The ABC will make 35 television editorial staff redundant this week without slowing content production, following a review by Boston Consulting.
ABC director of television Kim Dalton yesterday announced the cuts via email:
The Production Review was established to deliver the most efficient and effective approach to the production of television content. Today, we are announcing the proposed TV Production Pool Efficiencies initiative, which is part of the Production Review announced by the Managing Director on 27 March.
The majority of programs have been commissioned or committed for the 2009 calendar year and after discussions with Executive Producers, TV Managers and ABC Resources; programs have been commissioned adopting a more efficient and effective production methodology.
ABC Television will maintain a mixed production model of both internal and external production with levels of internal production commissioned by the ABC remaining the same in 2009 as in 2008. ABC TV will also continue to commission programs from across the States.
This initiative will ensure we can maintain the current levels of content production but work in a more efficient way in how we produce content. These savings can then be used to fund further content production.
There will be a number of potential redundancies within the TV Division. This number is not expected to exceed 35 Television staff nationally.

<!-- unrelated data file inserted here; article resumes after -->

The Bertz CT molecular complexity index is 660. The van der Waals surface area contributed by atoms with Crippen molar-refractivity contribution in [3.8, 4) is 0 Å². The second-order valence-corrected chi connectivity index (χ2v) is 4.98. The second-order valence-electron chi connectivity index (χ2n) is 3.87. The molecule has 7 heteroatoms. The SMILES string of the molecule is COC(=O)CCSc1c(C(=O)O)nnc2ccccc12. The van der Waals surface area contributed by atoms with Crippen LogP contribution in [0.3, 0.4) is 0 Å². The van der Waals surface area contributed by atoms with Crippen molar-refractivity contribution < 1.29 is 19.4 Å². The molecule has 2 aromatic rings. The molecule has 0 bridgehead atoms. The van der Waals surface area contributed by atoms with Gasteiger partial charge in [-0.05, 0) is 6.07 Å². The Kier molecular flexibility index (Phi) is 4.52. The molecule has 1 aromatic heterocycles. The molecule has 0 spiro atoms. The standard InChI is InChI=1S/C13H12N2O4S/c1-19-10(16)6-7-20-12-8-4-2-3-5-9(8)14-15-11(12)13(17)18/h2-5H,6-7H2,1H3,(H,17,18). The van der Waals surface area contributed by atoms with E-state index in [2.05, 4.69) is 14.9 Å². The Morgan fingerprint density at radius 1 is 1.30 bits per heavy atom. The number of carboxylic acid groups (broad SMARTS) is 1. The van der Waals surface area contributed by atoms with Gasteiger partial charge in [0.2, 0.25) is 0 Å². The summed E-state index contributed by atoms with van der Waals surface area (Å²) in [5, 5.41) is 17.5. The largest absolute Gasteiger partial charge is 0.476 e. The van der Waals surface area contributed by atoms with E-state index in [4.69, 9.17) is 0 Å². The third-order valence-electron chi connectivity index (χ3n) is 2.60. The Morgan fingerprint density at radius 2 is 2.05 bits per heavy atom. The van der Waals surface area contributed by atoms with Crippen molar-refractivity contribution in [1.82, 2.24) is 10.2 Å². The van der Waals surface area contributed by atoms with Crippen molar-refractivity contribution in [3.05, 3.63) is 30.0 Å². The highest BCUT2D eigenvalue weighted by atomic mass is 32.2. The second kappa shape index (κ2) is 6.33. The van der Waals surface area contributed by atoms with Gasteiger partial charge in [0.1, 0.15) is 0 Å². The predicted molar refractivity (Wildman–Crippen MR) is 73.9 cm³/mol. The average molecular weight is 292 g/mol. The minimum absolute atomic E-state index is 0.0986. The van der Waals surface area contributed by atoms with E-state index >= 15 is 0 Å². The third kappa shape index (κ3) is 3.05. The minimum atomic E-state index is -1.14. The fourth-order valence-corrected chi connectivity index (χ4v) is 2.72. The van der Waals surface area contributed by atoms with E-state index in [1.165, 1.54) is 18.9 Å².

Over the last few months Television has methodically assessed the way that we approach the planning of the Production Slate. As a result we will be:
- Amalgamating production units within the same genre eliminating duplication of work and increasing utilisation of staff skill-sets
- Adopting greater discipline in field production
- Reducing post production demand through adoption of best practise preparation prior to edit
- Clear and detailed production planning at program level
Internally produced programs such as Catalyst, Compass, Sunday Arts, First Tuesday Book Club, Media Watch and Collectors will be affected, with staff expected to continue to generate sustained hours of programming.
“There will just be 35 less people to work on them,” an ABC staff member told Crikey.
“This part of the ABC is not over-staffed and from my experience, the people working on these programs work extremely hard and are often under lots of stress due to the work load.”